Need for embolic protection during transcatheter aortic valve implantation: An interventionalist's perspective on histopathology findings
Transcatheter aortic valve implantation (TAVI) is a less invasive aortic valve replacement technique and is indicated for patients with symptomatic severe aortic stenosis and a high operative risk. Cerebral embolisation seems inherent to TAVI, as illustrated by the consistent appearance of new brain lesions on post-procedural MRI studies. Embolic protection devices may capture or deflect embolised material en route to the brain and thus reduce TAVI-related brain injury. Histopathology studies of captured debris revealed a diverse aetiology including recent or organised thrombotic material, tissue originating from the aortic valve, atherosclerotic plaques or myocardium and foreign body components. In this overview we provide a perspective on current evidence and implications for embolic protection devices in the dynamic TAVI field.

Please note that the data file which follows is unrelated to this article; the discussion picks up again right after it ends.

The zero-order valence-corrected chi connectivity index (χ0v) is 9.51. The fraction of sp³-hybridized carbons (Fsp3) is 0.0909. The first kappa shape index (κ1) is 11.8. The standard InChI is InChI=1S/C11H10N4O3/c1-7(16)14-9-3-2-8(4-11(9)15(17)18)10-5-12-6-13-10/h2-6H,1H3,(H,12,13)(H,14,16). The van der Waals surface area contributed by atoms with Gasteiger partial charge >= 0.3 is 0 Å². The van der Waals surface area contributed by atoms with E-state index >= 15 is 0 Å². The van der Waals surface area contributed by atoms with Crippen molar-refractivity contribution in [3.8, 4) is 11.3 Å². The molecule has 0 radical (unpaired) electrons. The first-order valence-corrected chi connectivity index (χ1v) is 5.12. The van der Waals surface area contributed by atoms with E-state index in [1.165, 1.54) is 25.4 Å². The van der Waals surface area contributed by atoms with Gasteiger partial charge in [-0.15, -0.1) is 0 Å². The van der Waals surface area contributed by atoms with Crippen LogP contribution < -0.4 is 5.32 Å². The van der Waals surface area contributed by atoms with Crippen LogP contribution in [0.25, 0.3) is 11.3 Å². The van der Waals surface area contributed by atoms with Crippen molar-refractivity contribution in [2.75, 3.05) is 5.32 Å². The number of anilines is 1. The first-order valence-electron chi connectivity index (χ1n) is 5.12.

|Keywords||Aortic stenosis, Embolic protection device, Transcatheter aortic valve implantation|
|Persistent URL||dx.doi.org/10.15420/icr.2016:30:2, hdl.handle.net/1765/100243|
|Journal||Interventional Cardiology (London)|
Kroon, H.G, & van Mieghem, N.M. (2017). Need for embolic protection during transcatheter aortic valve implantation: An interventionalist's perspective on histopathology findings. Interventional Cardiology (London), 12(1), 36–39. doi:10.15420/icr.2016:30:2